Election Insight: Trump second term agenda 

Trump administration priorities for a second term

David Joy | Vice President – Chief Market Strategist September 16, 2020 

For the first time since 1856, the Republican party chose not to construct a platform outlining a policy agenda for the next four years at this year's convention. Instead, the GOP decided to renew its platform from 2016. The 2016 platform was a far-reaching document that addressed the party's position on everything from the role of government and the judiciary to the primacy of the Constitution, family values, immigration, and its economic priorities.

Among the major provisions of that document with implications for the economy and markets were:

  • The reformation of the tax code, including lower corporate income tax rates.
  • Free and fair trade policies, including the use of tariffs where necessary.
  • Reduced regulation of financial markets, including in particular limitations on the Consumer Financial Protection Bureau.
  • Housing reform.
  • Transportation finance reform.
  • Promotion of technological and space exploration competitiveness.
  • Upgrading the electrical grid.
  • Promotion of small business creation.
  • Limiting the growth of the national debt through economic growth and spending restraint.
  • Support for a balanced budget amendment.
  • Promotion of energy and agriculture through less regulatory oversight.
  • Shifting of environmental oversight to the states and the rejection of UN climate agreements.
  • The repeal of the Affordable Care Act and preservation of Medicare, Medicaid, and Social Security
  • Modernization of our armed forces and the Veteran's Administration

While the Trump administration has followed through on a number of these initiatives, by renewing the 2016 platform, the implication is that there is still more work to do. But the president's reelection campaign went a step further by issuing a set of fifty core priorities for a second term. Among the items that relate to the economy are the following:

  • Cut taxes to increase take-home pay.
  • "Made in America" tax credits.
  • Expand opportunity zones.
  • Continue deregulation to promote energy independence.
  • Tax credits for jobs brought back from China.
  • 100 percent expensing for essential industries, such as pharmaceuticals and robotics, which bring manufacturing back to the U.S.
  • No federal contracts for companies that outsource to China
  • Cut prescription drug prices.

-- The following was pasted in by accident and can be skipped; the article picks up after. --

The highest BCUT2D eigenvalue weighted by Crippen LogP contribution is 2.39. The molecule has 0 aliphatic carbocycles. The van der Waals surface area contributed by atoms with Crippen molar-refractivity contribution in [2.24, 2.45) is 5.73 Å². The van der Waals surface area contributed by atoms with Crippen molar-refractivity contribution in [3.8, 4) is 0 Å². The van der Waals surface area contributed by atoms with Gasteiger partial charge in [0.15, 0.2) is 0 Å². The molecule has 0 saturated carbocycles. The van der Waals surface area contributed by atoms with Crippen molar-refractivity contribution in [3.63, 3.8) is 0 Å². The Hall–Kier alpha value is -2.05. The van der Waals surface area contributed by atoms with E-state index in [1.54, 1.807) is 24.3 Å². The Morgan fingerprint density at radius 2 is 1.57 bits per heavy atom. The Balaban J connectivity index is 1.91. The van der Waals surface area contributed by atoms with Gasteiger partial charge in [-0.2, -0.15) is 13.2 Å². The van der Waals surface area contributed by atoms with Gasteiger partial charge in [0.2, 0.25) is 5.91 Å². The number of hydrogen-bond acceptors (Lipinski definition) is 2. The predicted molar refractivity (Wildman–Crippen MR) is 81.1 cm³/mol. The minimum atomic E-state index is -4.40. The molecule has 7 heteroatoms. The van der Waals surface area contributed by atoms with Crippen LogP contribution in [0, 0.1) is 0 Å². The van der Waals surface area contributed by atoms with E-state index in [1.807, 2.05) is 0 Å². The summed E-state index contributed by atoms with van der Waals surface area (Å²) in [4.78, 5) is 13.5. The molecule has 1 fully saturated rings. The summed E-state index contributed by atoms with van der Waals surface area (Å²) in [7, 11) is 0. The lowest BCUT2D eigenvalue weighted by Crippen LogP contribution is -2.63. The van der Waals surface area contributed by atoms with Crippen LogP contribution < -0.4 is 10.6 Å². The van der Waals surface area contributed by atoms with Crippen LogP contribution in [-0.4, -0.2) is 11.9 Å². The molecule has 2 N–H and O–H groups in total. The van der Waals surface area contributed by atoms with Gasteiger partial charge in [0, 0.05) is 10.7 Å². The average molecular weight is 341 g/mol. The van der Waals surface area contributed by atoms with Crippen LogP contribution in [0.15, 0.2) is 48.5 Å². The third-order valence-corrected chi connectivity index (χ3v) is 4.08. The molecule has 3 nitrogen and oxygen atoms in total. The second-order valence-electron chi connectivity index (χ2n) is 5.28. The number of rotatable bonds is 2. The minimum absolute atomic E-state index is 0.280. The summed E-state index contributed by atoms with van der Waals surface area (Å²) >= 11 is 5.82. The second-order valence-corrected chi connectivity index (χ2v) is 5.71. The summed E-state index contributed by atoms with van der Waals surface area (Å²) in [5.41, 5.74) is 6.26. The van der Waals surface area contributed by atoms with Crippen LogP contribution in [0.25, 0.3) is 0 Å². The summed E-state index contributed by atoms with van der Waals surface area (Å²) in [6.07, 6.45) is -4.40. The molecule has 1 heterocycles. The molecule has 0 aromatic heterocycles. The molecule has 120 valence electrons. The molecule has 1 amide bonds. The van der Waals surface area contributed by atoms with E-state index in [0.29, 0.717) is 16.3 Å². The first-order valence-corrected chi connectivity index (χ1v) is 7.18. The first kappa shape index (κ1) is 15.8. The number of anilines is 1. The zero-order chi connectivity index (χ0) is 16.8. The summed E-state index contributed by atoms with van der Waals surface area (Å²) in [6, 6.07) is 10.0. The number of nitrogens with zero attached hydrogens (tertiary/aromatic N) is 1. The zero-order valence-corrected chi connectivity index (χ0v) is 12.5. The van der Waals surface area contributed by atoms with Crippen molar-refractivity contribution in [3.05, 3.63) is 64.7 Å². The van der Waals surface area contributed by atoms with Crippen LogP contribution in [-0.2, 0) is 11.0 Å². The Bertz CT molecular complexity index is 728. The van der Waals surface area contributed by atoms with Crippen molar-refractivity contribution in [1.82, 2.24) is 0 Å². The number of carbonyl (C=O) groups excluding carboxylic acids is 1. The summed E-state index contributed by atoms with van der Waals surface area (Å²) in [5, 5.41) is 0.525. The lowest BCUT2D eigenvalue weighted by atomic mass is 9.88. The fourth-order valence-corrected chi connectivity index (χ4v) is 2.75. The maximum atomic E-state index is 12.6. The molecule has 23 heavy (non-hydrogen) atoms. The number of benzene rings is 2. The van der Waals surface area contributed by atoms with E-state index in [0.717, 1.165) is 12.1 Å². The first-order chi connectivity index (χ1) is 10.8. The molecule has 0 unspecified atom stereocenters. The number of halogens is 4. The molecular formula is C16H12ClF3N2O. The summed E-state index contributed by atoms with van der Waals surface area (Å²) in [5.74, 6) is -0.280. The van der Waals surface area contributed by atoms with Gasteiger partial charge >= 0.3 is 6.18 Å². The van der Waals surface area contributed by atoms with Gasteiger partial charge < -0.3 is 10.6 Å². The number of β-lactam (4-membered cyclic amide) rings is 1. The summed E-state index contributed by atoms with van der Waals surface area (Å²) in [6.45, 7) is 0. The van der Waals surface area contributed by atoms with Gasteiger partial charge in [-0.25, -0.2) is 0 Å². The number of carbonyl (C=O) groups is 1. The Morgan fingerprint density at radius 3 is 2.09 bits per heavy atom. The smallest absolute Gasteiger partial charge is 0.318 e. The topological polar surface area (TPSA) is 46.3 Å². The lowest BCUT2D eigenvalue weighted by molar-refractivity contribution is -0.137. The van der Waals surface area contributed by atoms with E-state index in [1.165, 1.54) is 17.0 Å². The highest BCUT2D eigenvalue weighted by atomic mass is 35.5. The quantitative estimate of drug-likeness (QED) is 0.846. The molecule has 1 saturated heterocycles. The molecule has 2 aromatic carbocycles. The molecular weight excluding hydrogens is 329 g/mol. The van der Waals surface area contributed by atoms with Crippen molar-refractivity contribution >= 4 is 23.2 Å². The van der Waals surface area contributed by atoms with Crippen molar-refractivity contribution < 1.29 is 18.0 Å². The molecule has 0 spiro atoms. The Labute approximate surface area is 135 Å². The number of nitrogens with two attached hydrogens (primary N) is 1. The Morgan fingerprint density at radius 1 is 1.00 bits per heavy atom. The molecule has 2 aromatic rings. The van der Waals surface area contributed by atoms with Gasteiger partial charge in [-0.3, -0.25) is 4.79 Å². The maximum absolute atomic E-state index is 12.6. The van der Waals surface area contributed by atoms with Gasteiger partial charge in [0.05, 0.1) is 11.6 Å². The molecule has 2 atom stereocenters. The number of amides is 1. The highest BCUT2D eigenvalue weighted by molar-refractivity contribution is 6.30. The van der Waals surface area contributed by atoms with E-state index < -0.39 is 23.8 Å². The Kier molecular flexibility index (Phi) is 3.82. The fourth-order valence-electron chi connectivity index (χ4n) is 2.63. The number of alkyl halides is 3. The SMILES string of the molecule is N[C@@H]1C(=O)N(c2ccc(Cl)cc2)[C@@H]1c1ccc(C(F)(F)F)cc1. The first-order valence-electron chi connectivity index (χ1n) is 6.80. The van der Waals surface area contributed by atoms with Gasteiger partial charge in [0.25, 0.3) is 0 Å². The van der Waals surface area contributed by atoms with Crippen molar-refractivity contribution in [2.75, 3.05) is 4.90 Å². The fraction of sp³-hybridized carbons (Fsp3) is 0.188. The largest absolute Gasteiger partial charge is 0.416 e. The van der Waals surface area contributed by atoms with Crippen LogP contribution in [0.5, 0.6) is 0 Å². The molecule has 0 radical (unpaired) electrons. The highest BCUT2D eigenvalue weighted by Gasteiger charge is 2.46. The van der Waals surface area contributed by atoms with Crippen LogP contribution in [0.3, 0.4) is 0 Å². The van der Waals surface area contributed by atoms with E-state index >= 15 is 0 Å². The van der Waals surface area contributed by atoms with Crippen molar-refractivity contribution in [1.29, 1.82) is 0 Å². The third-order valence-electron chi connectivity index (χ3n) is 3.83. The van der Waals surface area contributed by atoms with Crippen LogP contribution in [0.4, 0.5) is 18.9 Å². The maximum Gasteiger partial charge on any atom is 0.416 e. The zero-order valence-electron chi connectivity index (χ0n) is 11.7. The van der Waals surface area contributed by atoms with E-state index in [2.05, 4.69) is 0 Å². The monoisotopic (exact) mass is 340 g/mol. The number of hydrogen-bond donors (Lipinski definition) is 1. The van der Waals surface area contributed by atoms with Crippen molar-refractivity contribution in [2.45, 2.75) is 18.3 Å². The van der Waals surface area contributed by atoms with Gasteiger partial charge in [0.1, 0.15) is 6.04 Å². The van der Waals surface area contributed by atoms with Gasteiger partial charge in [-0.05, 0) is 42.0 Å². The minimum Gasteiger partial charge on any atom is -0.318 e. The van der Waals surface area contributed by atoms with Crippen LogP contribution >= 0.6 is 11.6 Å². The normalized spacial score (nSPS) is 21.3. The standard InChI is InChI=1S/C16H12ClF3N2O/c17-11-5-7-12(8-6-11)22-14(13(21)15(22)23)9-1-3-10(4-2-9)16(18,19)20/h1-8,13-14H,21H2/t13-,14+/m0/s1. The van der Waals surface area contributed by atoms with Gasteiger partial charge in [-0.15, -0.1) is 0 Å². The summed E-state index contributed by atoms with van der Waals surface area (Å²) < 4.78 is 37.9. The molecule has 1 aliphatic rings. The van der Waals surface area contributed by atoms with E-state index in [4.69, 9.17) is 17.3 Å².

• Lower health insurance premiums.
  • Improve infrastructure.

And while not specifically among the list of core priorities, the president has also spoken about wanting to lower the capital gain tax rate and index the rate to inflation. The administration has yet to address the business provisions of the 2017 Tax Cuts and Jobs Act, which are set to expire beginning in 2022. But it has supported the extension of the individual provisions which expire after 2025.

What the administration has outlined so far provides some insight into the philosophical direction of its economic and tax policies, but with as yet insufficient detail to conduct a quantitative analysis of its impact. As the Tax Foundation concluded, "Without further details or clarification, it is difficult to fully analyze President Trump's second term tax policy agenda…As the campaign releases more details, we will update our analysis."

Further insight into the administration's plans for a second term can be found in its $4.8T fiscal 2021 budget, submitted back in February. Although it is Congress which approves spending, the document does provide insight into the administration's priorities. At a high level, the budget continues the funding direction established in the president's first term. Among the departments which could receive level funding, or an increase are:

  • Defense
  • Treasury
  • Homeland Security
  • NASA
  • Veteran's Affairs

Departments that could see a reduction in funding include:

  • Commerce (due to expiring spending on the census)
  • EPA
  • State Department
  • HUD
  • Interior
  • Transportation 
  • Labor 
  • HHS
  • Agriculture
  • Energy
  • Education
  • Justice

Of course, it is at the program level of detail where the real budgetary impacts can be discerned. At the time the budget was submitted on February 10, the Congressional Budget Office estimated this year's deficit would total 4.9 percent of GDP and 4.4 percent in 2021. It estimated the cumulative deficit under the proposed budget would total $13.1T and average 4 percent of GDP over its ten-year horizon, below its 4.8 percent baseline projection due to the budget's proposed spending cuts that would more than offset reductions in revenue.

That analysis was based upon the CBO's January economic projection compiled before the economic impact of the pandemic on both growth and spending. In its subsequent September 2020 budget update, incorporating the economic and fiscal impacts of the pandemic, the CBO estimated that after totaling 16 percent of GDP this year, the deficit would total 8.6 percent in fiscal 2021, and subsequently begin to decline. The new, ten-year cumulative budget deficit forecast remained virtually unchanged at $13T.